The atmosphere of an old-time touring company is so lovingly re-created that you can practically smell the gin- scented sweat of generations on fusty costumes. This BBC adaptation observes Harwood’s original stage version, but uses the whole of the Hackney Empire – backstage, wings, corridors and all as its set.
“There are very few plays which are accurate about what it’s like to be an actor, but this is truthful – it’s not romanticised,” says McKellen, who extemporised a vital training session on mid-century stage make-up. “Of course we’ve been there, we know it backwards, so no acting required, really. I remembered a theatre in Bolton where the star dressing room had a lavatory behind a little curtain, and I suggested this to the designers. So you do occasionally glimpse a dirty loo. That was my little contribution.”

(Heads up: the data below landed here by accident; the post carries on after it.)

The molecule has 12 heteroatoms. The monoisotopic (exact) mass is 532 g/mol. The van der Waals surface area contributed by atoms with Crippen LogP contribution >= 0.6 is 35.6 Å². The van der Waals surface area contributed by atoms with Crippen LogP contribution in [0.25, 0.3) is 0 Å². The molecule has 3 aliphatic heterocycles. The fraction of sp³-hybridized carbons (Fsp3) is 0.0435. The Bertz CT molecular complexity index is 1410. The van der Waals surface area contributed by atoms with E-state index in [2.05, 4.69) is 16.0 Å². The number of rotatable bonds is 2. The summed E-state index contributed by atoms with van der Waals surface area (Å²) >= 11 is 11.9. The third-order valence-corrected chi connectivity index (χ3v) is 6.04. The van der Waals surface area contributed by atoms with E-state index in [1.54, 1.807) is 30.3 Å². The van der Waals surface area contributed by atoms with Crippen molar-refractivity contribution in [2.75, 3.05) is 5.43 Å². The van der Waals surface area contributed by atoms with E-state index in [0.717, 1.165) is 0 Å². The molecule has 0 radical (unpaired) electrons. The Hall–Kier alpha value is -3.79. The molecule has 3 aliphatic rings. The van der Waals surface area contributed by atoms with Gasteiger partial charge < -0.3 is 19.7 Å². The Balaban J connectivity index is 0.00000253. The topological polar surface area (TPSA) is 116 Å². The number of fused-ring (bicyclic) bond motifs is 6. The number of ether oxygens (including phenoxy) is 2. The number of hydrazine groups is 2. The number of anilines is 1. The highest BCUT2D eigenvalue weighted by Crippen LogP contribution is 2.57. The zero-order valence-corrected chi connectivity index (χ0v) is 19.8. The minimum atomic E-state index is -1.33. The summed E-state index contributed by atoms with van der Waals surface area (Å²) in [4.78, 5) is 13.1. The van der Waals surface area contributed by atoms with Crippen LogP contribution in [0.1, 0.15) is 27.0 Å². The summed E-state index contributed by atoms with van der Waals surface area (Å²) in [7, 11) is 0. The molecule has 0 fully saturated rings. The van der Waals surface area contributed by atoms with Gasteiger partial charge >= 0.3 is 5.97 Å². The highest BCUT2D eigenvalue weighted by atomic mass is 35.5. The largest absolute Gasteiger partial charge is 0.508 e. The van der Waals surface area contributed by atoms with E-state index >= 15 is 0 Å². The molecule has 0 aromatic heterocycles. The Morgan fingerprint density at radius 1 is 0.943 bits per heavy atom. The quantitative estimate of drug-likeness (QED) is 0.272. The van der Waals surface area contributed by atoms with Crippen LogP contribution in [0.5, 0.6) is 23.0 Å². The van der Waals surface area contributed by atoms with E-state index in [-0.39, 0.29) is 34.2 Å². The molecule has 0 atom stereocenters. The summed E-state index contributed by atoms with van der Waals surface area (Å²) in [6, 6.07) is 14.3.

Above all, The Dresser celebrates the “calling” of artists who hauled high art round the provinces. “I know from my own experience how important that was,” says McKellen who, for all his success in Lord of the Rings and X-Men films is a dyed-in-the-wool creature of the theatre.
“Growing up in Lancashire, I was very grateful to the actors who toured around. I saw John Gielgud on tour, and it made a huge impression on me. I’m a patron now of the English Touring Company, and, in the 1970s, I was involved with the Royal Shakespeare Company, touring Twelfth Night and The Seagull round 14 different places. We felt we were very much missionaries, taking out the message. We played mainly to school-children and, years later, I was talking to Michael Grandage [former artistic director at London’s Donmar Warehouse] who told me he’d been at that performance of Twelfth Night aged 15 and that it was the moment he knew what he wanted to do with his life. So you never know.”